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15 Aug 2014
Nanjing 2014 , YOG , IOC News

Athletes sample Chinese culture as part of Nanjing 2014’s Culture and Education Programme

Swiss high jumper Salome Lang took a deep breath and steadied herself as she calmly put the finishing touches to the Chinese fan she was making. One stroke of a brush later, she held it in the air for all to see.

“It was a lot of fun, a new experience, but it was very difficult to draw like this," Said Lang during a visit to the Chinese Culture Booth at the Youth Olympic Village.

Salome Lang (left) of Switzerland at the Chinese Culture Booth

“It’s not a normal pen and it was not normal paper, it was very thin. But it was a lot of fun. It was cool to learn new things,’’ she added.

While the emphasis at the Nanjing 2014 Youth Olympic Games is on competition, there is more for the athletes to do than just test their ability on the field of play. There is also a rich Culture and Education Programme (CEP) featuring more than 50 activities for athletes to choose from.

As Lang learned the fine art of making a Chinese fan, an official from Russia was learning about the history of the Great Wall of China.

Meanwhile, in another building, about two dozen Games participants were taking a class on nutrition and cooking, while others watched an open-air display of yo-yo tricks.

“We just arrived and we have not had a chance to do a lot of activities, but we will try to see as many as possible,’’ Lang said. “This is pretty cool and we’re trying to meet as many people as we can.”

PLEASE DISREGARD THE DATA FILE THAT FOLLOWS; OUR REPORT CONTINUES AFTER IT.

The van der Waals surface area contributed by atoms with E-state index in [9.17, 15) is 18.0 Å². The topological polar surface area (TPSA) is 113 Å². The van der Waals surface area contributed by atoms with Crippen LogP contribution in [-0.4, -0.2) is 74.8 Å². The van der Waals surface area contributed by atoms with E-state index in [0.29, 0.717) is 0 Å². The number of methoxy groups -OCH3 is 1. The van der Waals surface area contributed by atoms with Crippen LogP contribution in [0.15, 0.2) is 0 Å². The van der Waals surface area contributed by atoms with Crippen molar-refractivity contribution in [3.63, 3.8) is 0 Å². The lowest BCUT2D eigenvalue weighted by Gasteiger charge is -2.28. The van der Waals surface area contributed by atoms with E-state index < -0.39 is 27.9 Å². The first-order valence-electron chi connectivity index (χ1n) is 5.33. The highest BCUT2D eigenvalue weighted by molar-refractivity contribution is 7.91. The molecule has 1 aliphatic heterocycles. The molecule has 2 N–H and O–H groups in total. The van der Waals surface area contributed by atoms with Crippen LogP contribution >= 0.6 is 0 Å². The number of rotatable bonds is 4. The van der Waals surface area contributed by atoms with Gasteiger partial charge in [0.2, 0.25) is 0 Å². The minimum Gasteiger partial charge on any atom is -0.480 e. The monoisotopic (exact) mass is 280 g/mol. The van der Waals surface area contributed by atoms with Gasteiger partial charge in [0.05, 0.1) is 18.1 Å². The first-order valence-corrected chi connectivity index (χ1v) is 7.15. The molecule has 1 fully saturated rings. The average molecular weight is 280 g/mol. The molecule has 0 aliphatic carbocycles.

Towering beach volleyball player Phillip Ayobami Akande of Nigeria can relate perfectly to what Lang had to say.

Akande and a team-mate wandered into the Chinese Culture Booth and were immediately surrounded by other athletes.

The young athletes speak different languages and eventually they got their questions across.

“It’s fun to talk to people about their culture and they ask me about mine,” Akande said. “They asked me about the way we dress, our traditional food. They asked about the weather back home and things like that.”

Akande then recalled a conversation he had with a Canadian about snow, which is something the Nigerian has seen only in pictures and films.

“We do not have snow,’” he explained.

Then, as he glanced to his left, he saw a bright smile on Lang’s face as she finished making her Chinese fan.

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